With the advent of massively parallel sequencing, considerable work has gone into adapting chromosome conformation capture (3C) techniques to study chromosomal architecture at a genome-wide scale. We recently demonstrated that the inactive murine X chromosome adopts a bipartite structure using a novel 3C protocol, termed in situ DNase Hi-C. Like traditional Hi-C protocols, in situ DNase Hi-C requires that chromatin be chemically cross-linked, digested, end-repaired, and proximity-ligated with a biotinylated bridge adaptor...
November 2016: Nature Protocols
Ill-Min Chung, Sarada Ketharnathan, Seung-Hyun Kim, Muthu Thiruvengadam, Mari Kavitha Rani, Govindasamy Rajakumar
Proximity ligation assays such as circularized chromosome conformation capture and high-throughput chromosome capture assays have shed light on the structural organization of the interphase genome. Functional topologically associating domains (TADs) that constitute the building blocks of genomic organization are disrupted and reconstructed during the cell cycle. Epigenetic memory, as well as the sequence of chromosomes, regulate TAD reconstitution. Sub-TAD domains that are invariant across cell types have been identified, and contacts between these domains, rather than looping, are speculated to drive chromatin folding...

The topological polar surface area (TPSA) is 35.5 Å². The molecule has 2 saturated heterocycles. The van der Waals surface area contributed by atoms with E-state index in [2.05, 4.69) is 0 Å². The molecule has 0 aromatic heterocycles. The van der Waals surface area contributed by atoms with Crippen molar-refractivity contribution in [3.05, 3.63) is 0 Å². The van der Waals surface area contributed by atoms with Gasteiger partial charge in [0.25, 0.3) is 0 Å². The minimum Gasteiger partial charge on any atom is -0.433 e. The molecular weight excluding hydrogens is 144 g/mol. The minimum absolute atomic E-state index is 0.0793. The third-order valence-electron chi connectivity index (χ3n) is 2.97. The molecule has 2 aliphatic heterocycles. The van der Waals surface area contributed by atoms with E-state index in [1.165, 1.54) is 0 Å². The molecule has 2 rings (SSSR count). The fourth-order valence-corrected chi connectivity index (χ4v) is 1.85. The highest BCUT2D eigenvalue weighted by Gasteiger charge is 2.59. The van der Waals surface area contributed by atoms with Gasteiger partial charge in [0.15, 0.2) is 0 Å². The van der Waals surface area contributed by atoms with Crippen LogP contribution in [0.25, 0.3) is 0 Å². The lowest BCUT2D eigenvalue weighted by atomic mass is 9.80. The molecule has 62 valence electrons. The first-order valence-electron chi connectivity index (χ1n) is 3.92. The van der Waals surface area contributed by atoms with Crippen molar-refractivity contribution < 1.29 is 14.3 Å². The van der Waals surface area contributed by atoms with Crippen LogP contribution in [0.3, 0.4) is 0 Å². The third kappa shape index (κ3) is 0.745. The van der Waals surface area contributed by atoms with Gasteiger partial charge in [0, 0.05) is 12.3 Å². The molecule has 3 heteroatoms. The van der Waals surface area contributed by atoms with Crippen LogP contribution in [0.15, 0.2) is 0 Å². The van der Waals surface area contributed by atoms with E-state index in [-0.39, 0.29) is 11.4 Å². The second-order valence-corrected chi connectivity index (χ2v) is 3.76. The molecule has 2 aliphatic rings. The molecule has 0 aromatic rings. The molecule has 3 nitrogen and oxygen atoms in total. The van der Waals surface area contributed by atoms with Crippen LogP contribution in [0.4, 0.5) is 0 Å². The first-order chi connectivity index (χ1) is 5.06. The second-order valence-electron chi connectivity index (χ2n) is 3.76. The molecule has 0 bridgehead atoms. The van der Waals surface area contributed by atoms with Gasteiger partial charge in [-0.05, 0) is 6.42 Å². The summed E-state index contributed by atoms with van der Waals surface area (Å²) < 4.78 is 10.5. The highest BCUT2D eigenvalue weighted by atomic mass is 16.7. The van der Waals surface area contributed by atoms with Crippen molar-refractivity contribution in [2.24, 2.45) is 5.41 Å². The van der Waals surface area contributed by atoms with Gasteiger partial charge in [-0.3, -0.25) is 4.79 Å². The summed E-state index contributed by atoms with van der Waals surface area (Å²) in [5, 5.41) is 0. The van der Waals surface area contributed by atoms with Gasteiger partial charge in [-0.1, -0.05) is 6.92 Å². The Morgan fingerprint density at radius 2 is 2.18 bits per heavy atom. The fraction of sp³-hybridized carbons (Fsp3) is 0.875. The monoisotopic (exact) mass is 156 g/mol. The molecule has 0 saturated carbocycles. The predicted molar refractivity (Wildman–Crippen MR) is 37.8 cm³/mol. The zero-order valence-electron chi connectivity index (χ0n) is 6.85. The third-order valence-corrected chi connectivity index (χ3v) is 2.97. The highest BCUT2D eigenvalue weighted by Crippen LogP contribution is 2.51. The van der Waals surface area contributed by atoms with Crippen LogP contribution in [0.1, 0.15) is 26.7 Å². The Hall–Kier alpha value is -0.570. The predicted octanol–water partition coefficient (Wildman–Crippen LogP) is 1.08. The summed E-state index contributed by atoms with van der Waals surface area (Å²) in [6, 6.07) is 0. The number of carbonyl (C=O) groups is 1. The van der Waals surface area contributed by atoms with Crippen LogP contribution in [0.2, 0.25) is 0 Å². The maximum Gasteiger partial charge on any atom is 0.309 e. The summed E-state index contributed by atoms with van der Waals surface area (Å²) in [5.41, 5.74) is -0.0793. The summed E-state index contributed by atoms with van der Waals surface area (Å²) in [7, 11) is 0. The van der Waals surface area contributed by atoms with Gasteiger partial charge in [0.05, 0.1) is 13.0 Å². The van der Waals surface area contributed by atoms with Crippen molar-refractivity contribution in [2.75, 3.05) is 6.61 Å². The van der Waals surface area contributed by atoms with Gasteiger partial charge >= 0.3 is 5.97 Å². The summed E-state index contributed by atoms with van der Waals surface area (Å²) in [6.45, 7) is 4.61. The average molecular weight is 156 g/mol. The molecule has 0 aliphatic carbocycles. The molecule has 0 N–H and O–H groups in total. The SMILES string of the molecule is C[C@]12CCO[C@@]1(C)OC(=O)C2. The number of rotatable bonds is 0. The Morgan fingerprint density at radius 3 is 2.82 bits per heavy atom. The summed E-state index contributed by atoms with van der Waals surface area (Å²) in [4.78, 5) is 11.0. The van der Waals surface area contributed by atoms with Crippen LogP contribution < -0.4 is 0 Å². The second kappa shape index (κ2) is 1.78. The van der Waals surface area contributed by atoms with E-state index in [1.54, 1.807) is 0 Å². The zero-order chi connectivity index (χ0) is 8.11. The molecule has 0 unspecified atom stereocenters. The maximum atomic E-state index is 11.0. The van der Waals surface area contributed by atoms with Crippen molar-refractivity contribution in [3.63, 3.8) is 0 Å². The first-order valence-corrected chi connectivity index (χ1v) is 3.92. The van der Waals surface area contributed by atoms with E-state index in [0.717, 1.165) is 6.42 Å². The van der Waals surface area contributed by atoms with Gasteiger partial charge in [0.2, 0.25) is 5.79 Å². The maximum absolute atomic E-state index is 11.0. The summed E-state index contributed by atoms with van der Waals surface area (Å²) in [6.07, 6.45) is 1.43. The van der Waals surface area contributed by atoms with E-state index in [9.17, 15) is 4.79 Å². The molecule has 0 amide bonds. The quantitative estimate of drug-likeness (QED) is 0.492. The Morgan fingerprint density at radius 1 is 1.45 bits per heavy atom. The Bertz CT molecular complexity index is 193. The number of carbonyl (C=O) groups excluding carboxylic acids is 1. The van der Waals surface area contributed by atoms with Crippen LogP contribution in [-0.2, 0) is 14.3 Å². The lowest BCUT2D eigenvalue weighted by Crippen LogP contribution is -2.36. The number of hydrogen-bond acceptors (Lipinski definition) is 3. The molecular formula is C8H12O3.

2016: Genes
Wulan Deng, Gerd A Blobel
Chromosome conformation capture (3C) technology and its derivatives are currently the primary methodologies measuring contacts among genomic elements. In fact, the lion share of what is currently known about chromosome folding is based on 3C-related approaches. For example, distal enhancers are commonly in physically proximity with their target genes, forming chromatin loops. Additional layers of chromatin organization have been described using 3C-based techniques, including topological domains (TADs) and sub-TADs...
2017: Methods in Molecular Biology
Benjamin Leblanc, Itys Comet, Frédéric Bantignies, Giacomo Cavalli